Hudson Motor Car Company

defunct auto manufacturer

The Hudson Motor Car Company was an American automobile manufacturer, founded in Detroit, Michigan in 1909. They were well known for producing low-priced cars of good quality. They also pioneered safety features in their cars, like dashboard warning lights for oil pressure and generator power. Hudson's production peak was in 1929, with 300,000 cars built in their factories in America, Belgium and England.

Hudson Motor Car Company
FoundedMay 25, 1909; 115 years ago (1909-05-25)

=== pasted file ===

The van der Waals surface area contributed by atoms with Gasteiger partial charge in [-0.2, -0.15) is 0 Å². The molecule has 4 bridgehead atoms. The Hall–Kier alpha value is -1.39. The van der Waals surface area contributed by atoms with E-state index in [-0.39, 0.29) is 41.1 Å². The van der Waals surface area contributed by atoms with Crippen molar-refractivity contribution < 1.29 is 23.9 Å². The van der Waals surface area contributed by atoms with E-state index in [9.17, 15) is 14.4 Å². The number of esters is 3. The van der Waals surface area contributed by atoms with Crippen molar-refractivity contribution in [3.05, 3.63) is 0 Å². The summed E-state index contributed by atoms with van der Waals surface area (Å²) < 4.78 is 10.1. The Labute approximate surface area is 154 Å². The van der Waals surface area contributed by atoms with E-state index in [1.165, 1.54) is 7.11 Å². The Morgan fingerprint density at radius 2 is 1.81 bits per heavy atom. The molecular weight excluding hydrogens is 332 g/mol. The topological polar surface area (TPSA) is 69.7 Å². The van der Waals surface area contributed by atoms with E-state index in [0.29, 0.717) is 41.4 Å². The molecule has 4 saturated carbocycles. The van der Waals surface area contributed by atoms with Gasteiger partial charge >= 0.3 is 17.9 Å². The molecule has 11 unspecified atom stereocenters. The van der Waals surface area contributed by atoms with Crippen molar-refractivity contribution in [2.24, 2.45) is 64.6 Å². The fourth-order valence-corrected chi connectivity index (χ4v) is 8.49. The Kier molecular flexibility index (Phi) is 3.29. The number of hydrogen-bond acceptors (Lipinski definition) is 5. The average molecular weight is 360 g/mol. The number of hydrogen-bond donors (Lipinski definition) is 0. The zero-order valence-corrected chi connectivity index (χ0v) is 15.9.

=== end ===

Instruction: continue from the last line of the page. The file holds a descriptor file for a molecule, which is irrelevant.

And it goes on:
DefunctJuly 4, 1954; 69 years ago (1954-07-04)
FateMerged with Nash-Kelvinator
SuccessorAmerican Motors Corporation (AMC)
HeadquartersDetroit, Michigan, United States
Key people

In 1954, Hudson merged with the Nash-Kelvinator Company, to form American Motors Corporation. American Motors (also known as AMC) became famous for their line of Jeep vehicles (a civilian version of military Jeeps), and later Ramblers, Gremlins, and Pacer cars. AMC was finally bought out by the Chrysler Corporation, which still makes Jeep brand vehicles.


Jack Kerouac's novel On the Road describes road trips made by Kerouac and his friend Neal Cassady, driving a 1949 Hudson automobile. (Cassady ruined his car, driving cross-country at speeds over 100 miles per hour, without giving the car the maintenance it needed.)